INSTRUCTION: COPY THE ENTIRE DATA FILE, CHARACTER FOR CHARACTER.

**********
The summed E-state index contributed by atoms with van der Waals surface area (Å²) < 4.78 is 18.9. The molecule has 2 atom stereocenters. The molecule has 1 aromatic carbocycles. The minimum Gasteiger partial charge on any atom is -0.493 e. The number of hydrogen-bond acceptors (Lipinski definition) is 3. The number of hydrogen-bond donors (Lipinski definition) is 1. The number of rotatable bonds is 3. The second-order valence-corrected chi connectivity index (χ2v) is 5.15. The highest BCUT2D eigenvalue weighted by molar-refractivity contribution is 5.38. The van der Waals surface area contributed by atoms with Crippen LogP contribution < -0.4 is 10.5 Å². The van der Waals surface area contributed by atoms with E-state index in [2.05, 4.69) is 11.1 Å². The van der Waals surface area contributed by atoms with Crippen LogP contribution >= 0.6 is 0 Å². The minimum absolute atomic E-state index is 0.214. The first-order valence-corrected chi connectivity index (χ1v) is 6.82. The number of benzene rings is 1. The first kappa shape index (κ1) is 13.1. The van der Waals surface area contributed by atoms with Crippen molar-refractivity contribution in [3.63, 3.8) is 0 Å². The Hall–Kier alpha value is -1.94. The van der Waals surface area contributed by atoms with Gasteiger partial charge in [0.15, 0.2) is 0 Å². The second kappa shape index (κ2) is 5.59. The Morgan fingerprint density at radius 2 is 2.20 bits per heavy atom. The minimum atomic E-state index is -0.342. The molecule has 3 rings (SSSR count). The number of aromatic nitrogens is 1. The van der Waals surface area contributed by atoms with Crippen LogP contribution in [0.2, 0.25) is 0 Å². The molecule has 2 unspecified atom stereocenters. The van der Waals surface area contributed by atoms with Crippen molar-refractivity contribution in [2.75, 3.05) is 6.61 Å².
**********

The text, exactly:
The summed E-state index contributed by atoms with van der Waals surface area (Å²) < 4.78 is 18.9. The molecule has 2 atom stereocenters. The molecule has 1 aromatic carbocycles. The minimum Gasteiger partial charge on any atom is -0.493 e. The number of hydrogen-bond acceptors (Lipinski definition) is 3. The number of hydrogen-bond donors (Lipinski definition) is 1. The number of rotatable bonds is 3. The second-order valence-corrected chi connectivity index (χ2v) is 5.15. The highest BCUT2D eigenvalue weighted by molar-refractivity contribution is 5.38. The van der Waals surface area contributed by atoms with Crippen LogP contribution < -0.4 is 10.5 Å². The van der Waals surface area contributed by atoms with E-state index in [2.05, 4.69) is 11.1 Å². The van der Waals surface area contributed by atoms with Crippen LogP contribution >= 0.6 is 0 Å². The minimum absolute atomic E-state index is 0.214. The first-order valence-corrected chi connectivity index (χ1v) is 6.82. The number of benzene rings is 1. The first kappa shape index (κ1) is 13.1. The van der Waals surface area contributed by atoms with Crippen molar-refractivity contribution in [3.63, 3.8) is 0 Å². The Hall–Kier alpha value is -1.94. The van der Waals surface area contributed by atoms with Gasteiger partial charge in [0.15, 0.2) is 0 Å². The second kappa shape index (κ2) is 5.59. The Morgan fingerprint density at radius 2 is 2.20 bits per heavy atom. The minimum atomic E-state index is -0.342. The molecule has 3 rings (SSSR count). The number of aromatic nitrogens is 1. The van der Waals surface area contributed by atoms with Crippen LogP contribution in [0.2, 0.25) is 0 Å². The molecule has 2 unspecified atom stereocenters. The van der Waals surface area contributed by atoms with Crippen molar-refractivity contribution in [2.75, 3.05) is 6.61 Å².